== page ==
Alpha-toxin, also known as alpha-hemolysin (Hla), is the major cytotoxic agent released by bacterium Staphylococcus aureus and the first identified member of the pore forming beta-barrel toxin family. This toxin consists mostly of beta-sheets (68%) with only about 10% alpha-helices. The hla gene on the S. aureus chromosome encodes the 293 residue protein monomer, which forms heptameric units on the cellular membrane to form a complete beta-barrel pore. This structure allows the toxin to perform its major function, development of pores in the cellular membrane, eventually causing cell death.
Hemolysins or haemolysins are lipids and proteins that cause lysis of red blood cells by destroying their cell membrane. Although the lytic activity of some microbe-derived hemolysins on red blood cells may be of great importance for nutrient acquisition, many hemolysins produced by pathogens do not cause significant destruction of red blood cells during infection. Although hemolysins are capable of doing this for red blood cells in vitro.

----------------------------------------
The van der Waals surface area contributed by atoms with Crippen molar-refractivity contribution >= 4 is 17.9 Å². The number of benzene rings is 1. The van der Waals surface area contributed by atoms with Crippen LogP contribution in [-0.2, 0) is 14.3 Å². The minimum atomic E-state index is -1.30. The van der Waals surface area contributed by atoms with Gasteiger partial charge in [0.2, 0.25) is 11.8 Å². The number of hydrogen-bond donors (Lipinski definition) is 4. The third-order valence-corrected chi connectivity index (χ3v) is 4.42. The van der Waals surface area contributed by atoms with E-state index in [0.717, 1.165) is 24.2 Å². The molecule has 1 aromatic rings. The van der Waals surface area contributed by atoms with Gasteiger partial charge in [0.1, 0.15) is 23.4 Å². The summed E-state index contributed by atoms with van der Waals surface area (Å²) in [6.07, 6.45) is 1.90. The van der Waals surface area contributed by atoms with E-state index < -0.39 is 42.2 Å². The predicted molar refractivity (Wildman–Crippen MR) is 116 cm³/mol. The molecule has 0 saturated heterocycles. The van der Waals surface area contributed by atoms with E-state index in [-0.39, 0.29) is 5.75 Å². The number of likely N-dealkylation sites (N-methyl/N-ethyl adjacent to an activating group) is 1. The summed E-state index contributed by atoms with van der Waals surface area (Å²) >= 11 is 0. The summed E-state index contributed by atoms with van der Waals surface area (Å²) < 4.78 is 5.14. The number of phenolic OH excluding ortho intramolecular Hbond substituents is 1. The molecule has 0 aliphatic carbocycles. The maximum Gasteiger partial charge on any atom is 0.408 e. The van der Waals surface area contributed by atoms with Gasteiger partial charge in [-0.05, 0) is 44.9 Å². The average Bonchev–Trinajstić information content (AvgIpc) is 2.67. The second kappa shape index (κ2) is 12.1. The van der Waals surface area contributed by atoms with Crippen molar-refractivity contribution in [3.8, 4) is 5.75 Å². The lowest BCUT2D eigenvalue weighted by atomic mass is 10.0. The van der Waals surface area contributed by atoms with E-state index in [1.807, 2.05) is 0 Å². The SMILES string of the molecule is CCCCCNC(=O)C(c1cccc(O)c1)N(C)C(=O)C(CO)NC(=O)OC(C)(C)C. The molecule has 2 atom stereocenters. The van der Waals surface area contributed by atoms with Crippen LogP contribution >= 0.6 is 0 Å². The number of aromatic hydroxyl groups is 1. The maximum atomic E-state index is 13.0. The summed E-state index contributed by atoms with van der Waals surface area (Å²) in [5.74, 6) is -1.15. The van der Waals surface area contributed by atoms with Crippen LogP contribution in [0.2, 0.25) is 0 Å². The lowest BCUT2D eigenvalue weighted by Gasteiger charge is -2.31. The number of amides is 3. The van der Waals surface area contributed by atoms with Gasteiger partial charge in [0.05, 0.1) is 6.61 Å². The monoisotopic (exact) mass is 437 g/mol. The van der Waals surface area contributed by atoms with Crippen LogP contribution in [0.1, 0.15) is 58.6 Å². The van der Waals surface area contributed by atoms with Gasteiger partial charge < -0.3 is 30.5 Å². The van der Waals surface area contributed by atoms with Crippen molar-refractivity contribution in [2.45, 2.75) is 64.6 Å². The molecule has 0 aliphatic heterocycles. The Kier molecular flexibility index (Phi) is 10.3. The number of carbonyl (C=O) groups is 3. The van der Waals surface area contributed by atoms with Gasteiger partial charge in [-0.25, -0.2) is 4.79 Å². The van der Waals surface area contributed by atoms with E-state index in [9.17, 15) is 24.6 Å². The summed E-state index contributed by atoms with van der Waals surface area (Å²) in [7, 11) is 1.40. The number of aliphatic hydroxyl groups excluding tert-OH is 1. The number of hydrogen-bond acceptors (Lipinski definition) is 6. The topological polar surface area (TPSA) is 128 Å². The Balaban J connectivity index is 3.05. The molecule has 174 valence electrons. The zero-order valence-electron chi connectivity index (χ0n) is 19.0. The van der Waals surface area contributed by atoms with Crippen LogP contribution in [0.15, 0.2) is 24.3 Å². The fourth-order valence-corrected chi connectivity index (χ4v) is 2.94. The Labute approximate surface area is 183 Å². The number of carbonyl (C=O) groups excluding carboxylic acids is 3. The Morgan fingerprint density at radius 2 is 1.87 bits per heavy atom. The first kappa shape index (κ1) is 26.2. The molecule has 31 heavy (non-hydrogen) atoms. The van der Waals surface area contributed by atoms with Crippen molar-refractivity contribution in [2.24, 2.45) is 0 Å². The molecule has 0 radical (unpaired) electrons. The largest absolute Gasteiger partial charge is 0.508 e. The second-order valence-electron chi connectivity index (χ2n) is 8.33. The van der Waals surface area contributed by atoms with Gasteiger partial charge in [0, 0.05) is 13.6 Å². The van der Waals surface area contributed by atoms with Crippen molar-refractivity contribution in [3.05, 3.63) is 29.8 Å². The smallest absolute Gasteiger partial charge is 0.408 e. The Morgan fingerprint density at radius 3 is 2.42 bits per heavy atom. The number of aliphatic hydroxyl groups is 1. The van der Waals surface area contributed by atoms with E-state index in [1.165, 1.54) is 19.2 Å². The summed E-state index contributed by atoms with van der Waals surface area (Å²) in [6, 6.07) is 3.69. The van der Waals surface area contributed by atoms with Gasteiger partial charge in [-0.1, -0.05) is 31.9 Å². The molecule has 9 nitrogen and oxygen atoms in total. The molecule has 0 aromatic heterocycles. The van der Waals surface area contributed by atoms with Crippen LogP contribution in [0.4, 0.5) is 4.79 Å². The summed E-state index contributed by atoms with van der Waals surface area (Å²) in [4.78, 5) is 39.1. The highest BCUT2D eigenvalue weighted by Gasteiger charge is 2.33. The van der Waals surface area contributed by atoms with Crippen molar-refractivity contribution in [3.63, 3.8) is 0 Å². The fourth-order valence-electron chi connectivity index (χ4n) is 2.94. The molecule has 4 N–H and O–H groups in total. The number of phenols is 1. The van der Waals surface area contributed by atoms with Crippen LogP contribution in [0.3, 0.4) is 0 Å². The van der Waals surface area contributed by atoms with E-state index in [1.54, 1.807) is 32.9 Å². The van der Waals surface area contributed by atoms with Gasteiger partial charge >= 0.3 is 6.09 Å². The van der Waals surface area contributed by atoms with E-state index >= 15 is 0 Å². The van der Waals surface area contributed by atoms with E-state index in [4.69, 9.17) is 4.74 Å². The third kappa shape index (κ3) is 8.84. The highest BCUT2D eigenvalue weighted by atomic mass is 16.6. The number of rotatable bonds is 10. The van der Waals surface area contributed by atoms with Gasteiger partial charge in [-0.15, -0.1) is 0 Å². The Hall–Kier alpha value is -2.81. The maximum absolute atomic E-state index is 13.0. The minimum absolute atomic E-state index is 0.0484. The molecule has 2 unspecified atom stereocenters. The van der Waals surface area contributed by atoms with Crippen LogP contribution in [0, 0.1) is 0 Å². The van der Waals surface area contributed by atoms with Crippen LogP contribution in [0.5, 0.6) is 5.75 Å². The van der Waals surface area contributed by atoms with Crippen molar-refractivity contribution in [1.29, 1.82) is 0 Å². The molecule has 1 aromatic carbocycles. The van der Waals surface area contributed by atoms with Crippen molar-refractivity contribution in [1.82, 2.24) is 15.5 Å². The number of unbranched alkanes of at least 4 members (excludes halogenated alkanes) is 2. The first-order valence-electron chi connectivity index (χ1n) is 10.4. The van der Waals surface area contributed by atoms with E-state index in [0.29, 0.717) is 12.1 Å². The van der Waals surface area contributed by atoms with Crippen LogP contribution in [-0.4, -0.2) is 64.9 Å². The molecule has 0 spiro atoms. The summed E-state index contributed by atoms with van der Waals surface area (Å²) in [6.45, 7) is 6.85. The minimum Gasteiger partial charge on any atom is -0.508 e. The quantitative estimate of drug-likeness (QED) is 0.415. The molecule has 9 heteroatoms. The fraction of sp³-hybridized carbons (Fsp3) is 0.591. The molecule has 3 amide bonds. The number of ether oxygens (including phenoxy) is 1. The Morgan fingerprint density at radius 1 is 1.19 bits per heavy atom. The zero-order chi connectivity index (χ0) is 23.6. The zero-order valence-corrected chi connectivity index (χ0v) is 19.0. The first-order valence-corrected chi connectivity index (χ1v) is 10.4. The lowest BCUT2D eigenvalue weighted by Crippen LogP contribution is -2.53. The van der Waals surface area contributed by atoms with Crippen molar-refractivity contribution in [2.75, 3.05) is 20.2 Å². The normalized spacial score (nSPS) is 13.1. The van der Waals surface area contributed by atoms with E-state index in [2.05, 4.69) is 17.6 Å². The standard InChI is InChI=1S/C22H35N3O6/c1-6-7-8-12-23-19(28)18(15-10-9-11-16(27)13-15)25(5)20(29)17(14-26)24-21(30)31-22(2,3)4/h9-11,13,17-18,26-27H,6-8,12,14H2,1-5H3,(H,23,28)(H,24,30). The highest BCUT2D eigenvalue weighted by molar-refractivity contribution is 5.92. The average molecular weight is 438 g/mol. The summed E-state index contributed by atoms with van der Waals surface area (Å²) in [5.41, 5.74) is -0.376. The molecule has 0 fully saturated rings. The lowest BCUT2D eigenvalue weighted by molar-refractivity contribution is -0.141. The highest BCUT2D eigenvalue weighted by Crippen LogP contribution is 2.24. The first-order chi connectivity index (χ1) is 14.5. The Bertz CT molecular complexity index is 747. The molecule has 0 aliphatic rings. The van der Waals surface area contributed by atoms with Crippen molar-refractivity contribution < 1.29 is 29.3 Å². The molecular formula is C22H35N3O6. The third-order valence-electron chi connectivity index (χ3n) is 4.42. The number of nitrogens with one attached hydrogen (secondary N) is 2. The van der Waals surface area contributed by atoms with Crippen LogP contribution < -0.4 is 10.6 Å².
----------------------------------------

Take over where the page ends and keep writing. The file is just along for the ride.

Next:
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For Research Use Only. Not For Clinical Use.